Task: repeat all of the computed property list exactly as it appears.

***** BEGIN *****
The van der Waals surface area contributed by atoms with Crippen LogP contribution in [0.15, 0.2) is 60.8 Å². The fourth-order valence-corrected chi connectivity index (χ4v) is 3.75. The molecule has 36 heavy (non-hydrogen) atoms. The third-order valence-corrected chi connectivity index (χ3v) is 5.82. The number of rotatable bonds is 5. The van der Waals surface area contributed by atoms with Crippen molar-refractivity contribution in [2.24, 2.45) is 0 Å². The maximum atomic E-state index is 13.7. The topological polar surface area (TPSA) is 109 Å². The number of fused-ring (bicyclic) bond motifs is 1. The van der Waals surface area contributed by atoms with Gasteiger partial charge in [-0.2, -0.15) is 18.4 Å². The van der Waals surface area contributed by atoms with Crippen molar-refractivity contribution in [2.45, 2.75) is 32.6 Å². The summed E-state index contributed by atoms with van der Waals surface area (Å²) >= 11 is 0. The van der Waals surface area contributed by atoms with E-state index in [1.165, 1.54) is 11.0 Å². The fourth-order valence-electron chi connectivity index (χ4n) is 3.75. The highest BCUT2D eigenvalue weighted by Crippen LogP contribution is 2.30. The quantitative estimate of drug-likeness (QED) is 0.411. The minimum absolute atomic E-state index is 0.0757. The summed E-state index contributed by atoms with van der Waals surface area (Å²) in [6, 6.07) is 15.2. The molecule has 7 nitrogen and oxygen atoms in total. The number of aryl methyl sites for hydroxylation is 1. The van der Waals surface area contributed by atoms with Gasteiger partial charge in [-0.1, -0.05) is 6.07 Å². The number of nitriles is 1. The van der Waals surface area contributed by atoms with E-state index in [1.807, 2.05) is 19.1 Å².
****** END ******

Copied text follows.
The van der Waals surface area contributed by atoms with Crippen LogP contribution in [0.15, 0.2) is 60.8 Å². The fourth-order valence-corrected chi connectivity index (χ4v) is 3.75. The molecule has 36 heavy (non-hydrogen) atoms. The third-order valence-corrected chi connectivity index (χ3v) is 5.82. The number of rotatable bonds is 5. The van der Waals surface area contributed by atoms with Crippen molar-refractivity contribution in [2.24, 2.45) is 0 Å². The maximum atomic E-state index is 13.7. The topological polar surface area (TPSA) is 109 Å². The number of fused-ring (bicyclic) bond motifs is 1. The van der Waals surface area contributed by atoms with Gasteiger partial charge in [-0.2, -0.15) is 18.4 Å². The van der Waals surface area contributed by atoms with Crippen molar-refractivity contribution in [2.45, 2.75) is 32.6 Å². The summed E-state index contributed by atoms with van der Waals surface area (Å²) >= 11 is 0. The van der Waals surface area contributed by atoms with E-state index in [1.165, 1.54) is 11.0 Å². The fourth-order valence-electron chi connectivity index (χ4n) is 3.75. The highest BCUT2D eigenvalue weighted by Crippen LogP contribution is 2.30. The quantitative estimate of drug-likeness (QED) is 0.411. The minimum absolute atomic E-state index is 0.0757. The summed E-state index contributed by atoms with van der Waals surface area (Å²) in [6, 6.07) is 15.2. The molecule has 7 nitrogen and oxygen atoms in total. The number of aryl methyl sites for hydroxylation is 1. The van der Waals surface area contributed by atoms with Gasteiger partial charge in [-0.1, -0.05) is 6.07 Å². The number of nitriles is 1. The van der Waals surface area contributed by atoms with E-state index in [1.807, 2.05) is 19.1 Å².